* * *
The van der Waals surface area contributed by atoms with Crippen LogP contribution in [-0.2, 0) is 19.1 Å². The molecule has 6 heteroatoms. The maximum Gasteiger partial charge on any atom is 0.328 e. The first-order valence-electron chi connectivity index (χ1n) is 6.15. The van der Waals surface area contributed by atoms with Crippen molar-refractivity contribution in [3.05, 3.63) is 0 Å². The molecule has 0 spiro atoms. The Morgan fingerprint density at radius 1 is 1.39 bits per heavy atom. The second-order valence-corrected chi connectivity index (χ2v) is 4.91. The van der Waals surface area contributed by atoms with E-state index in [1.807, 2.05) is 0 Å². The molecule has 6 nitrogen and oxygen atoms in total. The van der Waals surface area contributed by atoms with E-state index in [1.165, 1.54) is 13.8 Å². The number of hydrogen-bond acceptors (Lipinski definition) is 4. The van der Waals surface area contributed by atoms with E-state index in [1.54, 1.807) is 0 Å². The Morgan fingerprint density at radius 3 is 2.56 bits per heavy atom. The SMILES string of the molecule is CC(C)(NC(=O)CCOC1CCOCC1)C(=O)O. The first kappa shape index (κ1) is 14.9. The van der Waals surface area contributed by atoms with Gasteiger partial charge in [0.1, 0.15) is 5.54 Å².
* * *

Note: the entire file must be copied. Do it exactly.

The van der Waals surface area contributed by atoms with Crippen LogP contribution in [-0.2, 0) is 19.1 Å². The molecule has 6 heteroatoms. The maximum Gasteiger partial charge on any atom is 0.328 e. The first-order valence-electron chi connectivity index (χ1n) is 6.15. The van der Waals surface area contributed by atoms with Crippen molar-refractivity contribution in [3.05, 3.63) is 0 Å². The molecule has 0 spiro atoms. The Morgan fingerprint density at radius 1 is 1.39 bits per heavy atom. The second-order valence-corrected chi connectivity index (χ2v) is 4.91. The van der Waals surface area contributed by atoms with E-state index in [1.807, 2.05) is 0 Å². The molecule has 6 nitrogen and oxygen atoms in total. The van der Waals surface area contributed by atoms with E-state index in [1.165, 1.54) is 13.8 Å². The number of hydrogen-bond acceptors (Lipinski definition) is 4. The van der Waals surface area contributed by atoms with E-state index in [1.54, 1.807) is 0 Å². The Morgan fingerprint density at radius 3 is 2.56 bits per heavy atom. The SMILES string of the molecule is CC(C)(NC(=O)CCOC1CCOCC1)C(=O)O. The first kappa shape index (κ1) is 14.9. The van der Waals surface area contributed by atoms with Gasteiger partial charge in [0.1, 0.15) is 5.54 Å².